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Nation deserves to know truth about pretexts for war

If American and other military strategists learned anything from the Vietnam conflict, it is that guerilla warfare cannot be beaten with conventional tactics. The statement by Gen. John Abizaid, a high ranking military official, to The New York Times stating the incidents in Iraq now resemble a “classical guerilla-type campaign” should, therefore, not be underestimated in their importance. Far from being an economic bonanza, post-war Iraq is starting to resemble a major military commitment.

Since the declaration by President George W. Bush that “the major fighting is over” on May 1st, more than 30 Americans have been killed, which would make it obvious that the statement, along with the photo-op on the aircraft carrier USS Abraham Lincoln, was premature. The fighting has moved to a different modus operandi, but is far from over. It is also safe to say that Bush’s post-war goading of Iraqi militants saying, “bring them on” might not have been exactly a good idea.

Donald Rumsfeld said last Sunday on NBC’s Meet the Press, “I’m afraid we’re going to have to expect this to go on,” which is also the reason he announced the budget for all operations in Iraq to be raised from the projected $2 billion a year to $3.9 billion a year.

American troops have been committed to Iraq and are there to stay indefinitely — as troops were not exactly happy to hear during the past few days — but this was to be expected. This was not to be a short “shock and awe” bonanza that is over in a matter of weeks, but will involve nation building and an American military presence for years. The numbers may go down over time from the 150,000 currently stationed there, but it will be a gradual effort.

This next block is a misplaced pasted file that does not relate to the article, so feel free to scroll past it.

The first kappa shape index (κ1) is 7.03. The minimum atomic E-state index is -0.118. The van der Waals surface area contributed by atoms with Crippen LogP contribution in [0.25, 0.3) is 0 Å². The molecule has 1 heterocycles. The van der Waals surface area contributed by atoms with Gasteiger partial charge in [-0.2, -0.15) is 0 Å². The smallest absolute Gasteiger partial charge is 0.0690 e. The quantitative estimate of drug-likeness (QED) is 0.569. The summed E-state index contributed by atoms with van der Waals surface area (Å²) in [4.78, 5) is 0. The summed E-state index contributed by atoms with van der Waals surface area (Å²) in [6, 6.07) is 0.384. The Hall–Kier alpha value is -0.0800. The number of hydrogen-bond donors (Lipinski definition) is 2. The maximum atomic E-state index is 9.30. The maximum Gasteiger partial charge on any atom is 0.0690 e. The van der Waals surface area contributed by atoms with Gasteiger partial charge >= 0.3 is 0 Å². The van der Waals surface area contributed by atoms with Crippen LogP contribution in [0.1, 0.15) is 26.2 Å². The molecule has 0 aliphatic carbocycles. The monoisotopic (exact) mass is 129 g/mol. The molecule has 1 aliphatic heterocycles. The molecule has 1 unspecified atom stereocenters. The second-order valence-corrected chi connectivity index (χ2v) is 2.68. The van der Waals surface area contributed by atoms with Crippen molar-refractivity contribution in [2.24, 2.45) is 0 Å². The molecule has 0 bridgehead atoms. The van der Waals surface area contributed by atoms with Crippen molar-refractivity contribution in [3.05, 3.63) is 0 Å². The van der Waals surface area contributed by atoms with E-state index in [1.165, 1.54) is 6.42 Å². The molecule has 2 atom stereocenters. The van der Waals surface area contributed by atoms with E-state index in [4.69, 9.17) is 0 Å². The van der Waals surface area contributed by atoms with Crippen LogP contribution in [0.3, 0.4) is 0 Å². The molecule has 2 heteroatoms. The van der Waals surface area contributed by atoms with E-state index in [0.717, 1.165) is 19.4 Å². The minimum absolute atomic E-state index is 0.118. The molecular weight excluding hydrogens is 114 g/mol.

The first steps were made last weekend to establish an interim governing body in Iraq. But even as the first meeting took place, a car exploded outside.

Nation-building in Iraq, despite all America’s money, resources and military might is going to be a long haul, whether we like it or not. Yet another reason to carefully re-examine the arguments that lead to the United States embarking on this costly undertaking.

If the alleged manipulation of intelligence information turns out to be nothing more than an error, at least we will know and can focus on rebuilding a nation. If intelligence known to be false was presented to Congress to sway their support for this conflict then the President and other involved high-ranking officials must be held accountable.